Yet signs of friction in different parts of the world raise questions about how long China’s winning streak can continue, and point to the challenges that Mr. Xi faces in a second term as he presses the assertive brand of foreign policy he favors.
In Australia, the government is vexed by what it sees as Beijing’s interference in domestic politics. In Europe, politicians are raising an alarm over heavy-handed trade tactics aimed at acquiring foreign technology. In Southeast Asia and Africa, there are complaints about a new era of Chinese colonialism.
China’s ties with two regional heavyweights — Japan and India — remain strained, and Mr. Xi faces an unusually precarious situation on the Korean Peninsula, with both the North and the South defying him, one building a nuclear arsenal and the other deploying American missile defenses.
Still, in a marathon opening speech last week, Mr. Xi showed no sign of retreat and hinted at even bigger spending to vault China to world greatness: more for the military to make it a first-class fighting outfit with global reach, and more for his overseas infrastructure program, the “One Belt, One Road” initiative, which he sees as a way to win friends around the world.
Deng Xiaoping, the architect of China’s economic reforms,” set a policy of keeping a low profile in international affairs and biding time. But more than his predecessors, Mr. Xi is abandoning that approach — and encountering pushback.
In Germany, a sharp increase in Chinese investment has prompted complaints that China is closing its markets even as it goes on a buying spree abroad, especially of valuable technology companies. Policymakers are considering options for retaliating.
There are also concerns that China is trying to divide the European Union by cultivating poorer countries like Hungary and Greece and using them to block policies supported by richer countries that hurt Beijing.
Rising powers always face resistance. But in China’s case, that pushback comes not just from the West but also from neighbors who remember the tributary system of its imperial past — or are wary of its Communist political system despite its embrace of capitalism decades ago.
Mr. Xi has made inroads in Southeast Asia, gaining influence in Myanmar, Malaysia and Thailand. But improving ties with Myanmar’s civilian leader, Daw Aung San Suu Kyi, have been offset by the deep popular mistrust of China in that country.
In Malaysia, Beijing’s investments in infrastructure have been met with accusations that the nation is selling off its sovereignty. And in Thailand, a rail project important to a new trade route from southern China has been delayed.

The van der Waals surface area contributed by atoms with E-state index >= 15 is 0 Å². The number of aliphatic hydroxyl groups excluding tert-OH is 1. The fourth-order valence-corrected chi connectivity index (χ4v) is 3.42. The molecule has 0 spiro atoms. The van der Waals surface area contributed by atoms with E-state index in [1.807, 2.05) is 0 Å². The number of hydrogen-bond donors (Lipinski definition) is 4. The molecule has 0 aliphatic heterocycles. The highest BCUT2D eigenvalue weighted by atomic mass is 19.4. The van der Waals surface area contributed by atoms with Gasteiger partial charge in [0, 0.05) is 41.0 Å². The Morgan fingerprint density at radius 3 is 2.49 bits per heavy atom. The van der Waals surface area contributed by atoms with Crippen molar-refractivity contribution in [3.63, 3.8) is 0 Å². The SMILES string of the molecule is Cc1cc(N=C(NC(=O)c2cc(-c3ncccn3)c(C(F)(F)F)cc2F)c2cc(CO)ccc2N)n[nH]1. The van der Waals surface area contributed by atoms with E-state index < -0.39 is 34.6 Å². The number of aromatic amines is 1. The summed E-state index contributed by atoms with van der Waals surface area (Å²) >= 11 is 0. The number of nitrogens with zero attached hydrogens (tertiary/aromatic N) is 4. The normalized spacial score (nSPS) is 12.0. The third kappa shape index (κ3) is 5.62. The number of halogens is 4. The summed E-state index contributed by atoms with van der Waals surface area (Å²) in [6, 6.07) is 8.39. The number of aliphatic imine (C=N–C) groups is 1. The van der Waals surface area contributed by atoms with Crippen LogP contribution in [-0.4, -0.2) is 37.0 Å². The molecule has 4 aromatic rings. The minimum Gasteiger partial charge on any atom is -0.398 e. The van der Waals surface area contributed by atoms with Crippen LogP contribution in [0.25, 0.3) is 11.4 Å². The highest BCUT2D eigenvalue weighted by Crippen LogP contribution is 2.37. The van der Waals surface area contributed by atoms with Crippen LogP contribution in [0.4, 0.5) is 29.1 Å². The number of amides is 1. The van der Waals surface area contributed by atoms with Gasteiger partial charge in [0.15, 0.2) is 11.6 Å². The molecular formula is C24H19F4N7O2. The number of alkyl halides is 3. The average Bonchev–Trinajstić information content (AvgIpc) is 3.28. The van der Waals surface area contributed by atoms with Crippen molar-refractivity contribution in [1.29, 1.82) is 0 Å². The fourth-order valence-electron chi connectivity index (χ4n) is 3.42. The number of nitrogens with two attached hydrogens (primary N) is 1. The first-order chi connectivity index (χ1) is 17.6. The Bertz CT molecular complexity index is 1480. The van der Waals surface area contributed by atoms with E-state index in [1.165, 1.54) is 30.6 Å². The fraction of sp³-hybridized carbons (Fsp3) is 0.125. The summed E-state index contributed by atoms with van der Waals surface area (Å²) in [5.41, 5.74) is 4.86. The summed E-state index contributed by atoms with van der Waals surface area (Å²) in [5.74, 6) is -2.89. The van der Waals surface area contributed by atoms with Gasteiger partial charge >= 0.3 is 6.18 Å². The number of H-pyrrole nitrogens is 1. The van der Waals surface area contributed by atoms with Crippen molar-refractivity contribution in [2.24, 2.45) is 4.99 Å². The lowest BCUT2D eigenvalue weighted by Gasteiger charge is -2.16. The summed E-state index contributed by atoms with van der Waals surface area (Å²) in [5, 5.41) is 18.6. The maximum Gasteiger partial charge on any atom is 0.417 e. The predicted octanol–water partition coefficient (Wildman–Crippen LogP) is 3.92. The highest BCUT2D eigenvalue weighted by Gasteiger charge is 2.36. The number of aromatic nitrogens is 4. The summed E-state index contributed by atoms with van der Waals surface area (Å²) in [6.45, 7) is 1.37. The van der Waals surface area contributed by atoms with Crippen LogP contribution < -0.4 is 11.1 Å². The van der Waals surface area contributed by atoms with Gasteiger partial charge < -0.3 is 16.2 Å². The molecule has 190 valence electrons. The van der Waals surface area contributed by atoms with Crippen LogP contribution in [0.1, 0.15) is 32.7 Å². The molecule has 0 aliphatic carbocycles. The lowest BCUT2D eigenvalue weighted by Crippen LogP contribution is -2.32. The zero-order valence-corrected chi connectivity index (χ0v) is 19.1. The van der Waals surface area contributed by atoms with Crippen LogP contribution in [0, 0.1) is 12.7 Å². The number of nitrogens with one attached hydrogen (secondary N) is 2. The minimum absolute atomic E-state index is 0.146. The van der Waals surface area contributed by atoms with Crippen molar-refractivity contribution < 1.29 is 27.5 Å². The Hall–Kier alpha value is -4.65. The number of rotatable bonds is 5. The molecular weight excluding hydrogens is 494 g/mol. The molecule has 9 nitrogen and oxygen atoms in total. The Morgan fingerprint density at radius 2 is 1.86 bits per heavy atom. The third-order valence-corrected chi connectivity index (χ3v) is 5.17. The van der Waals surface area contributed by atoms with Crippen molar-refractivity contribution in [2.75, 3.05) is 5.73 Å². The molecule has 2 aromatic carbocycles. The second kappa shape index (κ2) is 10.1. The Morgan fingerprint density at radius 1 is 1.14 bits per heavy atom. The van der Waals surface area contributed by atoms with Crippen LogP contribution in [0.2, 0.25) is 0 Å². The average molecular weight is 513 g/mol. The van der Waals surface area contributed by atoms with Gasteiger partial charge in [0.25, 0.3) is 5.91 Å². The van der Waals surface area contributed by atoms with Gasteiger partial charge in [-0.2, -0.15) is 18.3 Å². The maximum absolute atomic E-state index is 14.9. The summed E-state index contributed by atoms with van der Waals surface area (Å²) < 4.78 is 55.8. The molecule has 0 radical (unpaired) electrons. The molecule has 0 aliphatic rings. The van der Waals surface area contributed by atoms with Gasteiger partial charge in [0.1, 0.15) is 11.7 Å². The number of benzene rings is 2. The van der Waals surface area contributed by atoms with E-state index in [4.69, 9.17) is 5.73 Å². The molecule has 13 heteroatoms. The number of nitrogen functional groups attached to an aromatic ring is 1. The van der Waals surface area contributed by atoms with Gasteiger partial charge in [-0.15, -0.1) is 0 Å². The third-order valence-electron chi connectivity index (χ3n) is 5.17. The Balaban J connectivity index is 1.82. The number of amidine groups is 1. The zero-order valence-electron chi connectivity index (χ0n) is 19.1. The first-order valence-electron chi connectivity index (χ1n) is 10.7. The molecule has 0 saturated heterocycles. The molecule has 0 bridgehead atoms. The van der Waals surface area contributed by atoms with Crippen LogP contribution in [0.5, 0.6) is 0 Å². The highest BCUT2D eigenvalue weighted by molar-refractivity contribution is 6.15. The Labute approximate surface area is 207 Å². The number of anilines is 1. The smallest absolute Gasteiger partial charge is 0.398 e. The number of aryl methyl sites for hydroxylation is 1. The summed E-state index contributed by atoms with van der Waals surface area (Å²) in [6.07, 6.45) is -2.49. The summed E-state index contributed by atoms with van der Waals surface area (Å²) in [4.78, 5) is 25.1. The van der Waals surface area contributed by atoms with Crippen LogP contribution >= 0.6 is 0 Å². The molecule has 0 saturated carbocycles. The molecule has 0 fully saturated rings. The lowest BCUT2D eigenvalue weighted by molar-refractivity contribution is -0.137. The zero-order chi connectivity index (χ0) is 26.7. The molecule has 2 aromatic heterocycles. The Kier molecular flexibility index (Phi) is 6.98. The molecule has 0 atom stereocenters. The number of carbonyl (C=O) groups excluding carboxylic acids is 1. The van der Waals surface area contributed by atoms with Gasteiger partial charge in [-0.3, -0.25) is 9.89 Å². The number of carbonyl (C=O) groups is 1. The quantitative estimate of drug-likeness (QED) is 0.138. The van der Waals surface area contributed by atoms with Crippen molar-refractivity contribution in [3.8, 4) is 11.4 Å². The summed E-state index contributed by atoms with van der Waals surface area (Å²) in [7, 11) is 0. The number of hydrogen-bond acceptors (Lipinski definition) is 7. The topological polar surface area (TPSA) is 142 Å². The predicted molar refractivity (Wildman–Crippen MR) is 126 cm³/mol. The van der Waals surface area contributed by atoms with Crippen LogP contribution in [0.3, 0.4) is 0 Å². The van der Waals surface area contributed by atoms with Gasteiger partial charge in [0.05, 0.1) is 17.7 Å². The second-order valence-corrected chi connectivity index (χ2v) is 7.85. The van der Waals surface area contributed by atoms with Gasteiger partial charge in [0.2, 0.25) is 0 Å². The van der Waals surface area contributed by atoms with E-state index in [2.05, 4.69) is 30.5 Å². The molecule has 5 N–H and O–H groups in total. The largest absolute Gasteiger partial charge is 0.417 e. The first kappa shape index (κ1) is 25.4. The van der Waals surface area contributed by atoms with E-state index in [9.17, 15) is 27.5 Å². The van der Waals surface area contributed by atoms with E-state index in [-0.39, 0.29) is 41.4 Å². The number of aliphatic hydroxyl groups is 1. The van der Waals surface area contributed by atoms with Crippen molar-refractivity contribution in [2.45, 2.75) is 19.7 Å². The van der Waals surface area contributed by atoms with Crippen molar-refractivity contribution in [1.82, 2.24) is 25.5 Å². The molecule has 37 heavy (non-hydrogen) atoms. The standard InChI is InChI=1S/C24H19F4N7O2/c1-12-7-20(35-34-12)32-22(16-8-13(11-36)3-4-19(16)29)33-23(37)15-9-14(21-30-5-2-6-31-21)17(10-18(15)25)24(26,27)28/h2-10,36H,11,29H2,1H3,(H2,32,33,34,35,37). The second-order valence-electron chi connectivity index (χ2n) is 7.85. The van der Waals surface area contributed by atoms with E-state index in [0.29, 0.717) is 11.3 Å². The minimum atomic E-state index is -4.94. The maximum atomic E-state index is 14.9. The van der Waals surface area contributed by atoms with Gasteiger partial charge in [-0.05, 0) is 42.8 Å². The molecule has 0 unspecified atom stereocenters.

Even in the Philippines, where the strongman president Rodrigo Duterte has cozied up to Beijing and distanced himself from the United States, Mr. Xi has not enjoyed a complete victory. American drones and spy planes have been more decisive in Mr. Duterte’s battle against Islamic militants than the rifles donated by China.
“The quantities of arms sent are not significant compared to the amount needed by the armed forces and the police,” said Roilo Golez, a former congressman. “Five thousand rifles are very minimal and token.”
Mr. Xi has sometimes succeeded in positioning China as a responsible power by stepping up when Washington has stepped back — speaking up for globalization at Davos, or in favor of the Paris climate change accord.
“People are paying far more attention to China’s influence operations than I have seen before,” said Dan Blumenthal, director of Asian studies at the American Enterprise Institute.
But Beijing has also struggled to sway global opinion without resorting to heavy-handed methods or threats that can be counterproductive.
In Australia, which China has sought to use as a kind of pilot zone to test methods that could be adopted in the United States and Europe, Mr. Xi has already encountered a backlash.
China has encouraged Chinese businessmen to give to political campaigns, recruited Chinese students to press its policies in classrooms and mobilized local Chinese-language news media.
In a thinly disguised warning this month, Australia’s intelligence chief, Duncan Lewis, described such activities as “a threat to our sovereignty, the integrity of our national institutions and the exercise of our citizens’ rights.”
Analysts say Australia has been a tempting target because China is its biggest trading partner, and it is home to large populations of Chinese immigrants and students, who provide critical financial support to its universities.
But the government is now considering new limits on campaign contributions, restrictions on foreign investments and tougher counterintelligence laws. Australia is also seeking to strengthen security ties with India and Japan.
“The Chinese party-state has overplayed its hand in trying to influence Australia’s choices,” said Rory Medcalf, head of the national security college at the Australian National University.
Concern about political interference by China is also growing in New Zealand, where a Chinese official recently advised Chinese-language journalists to coordinate coverage with China’s official press.
“I never imagined the level of instruction was that direct,” said Anne-Marie Brady, a professor of Chinese politics at the University of Canterbury in Christchurch, who recently published a research paper on Beijing’s efforts in New Zealand.
Mr. Shi, the international relations professor, said President Trump’s “negative attitude toward liberal world trade and climate change” had emboldened Mr. Xi to take a more active role on the global stage.
But he added that China’s efforts to influence opinion and policy in other countries were a natural extension of its growing stature in the world, and not just a result of Mr. Xi’s leadership. He said China has greater “financial and human resources” available now — and greater ambitions.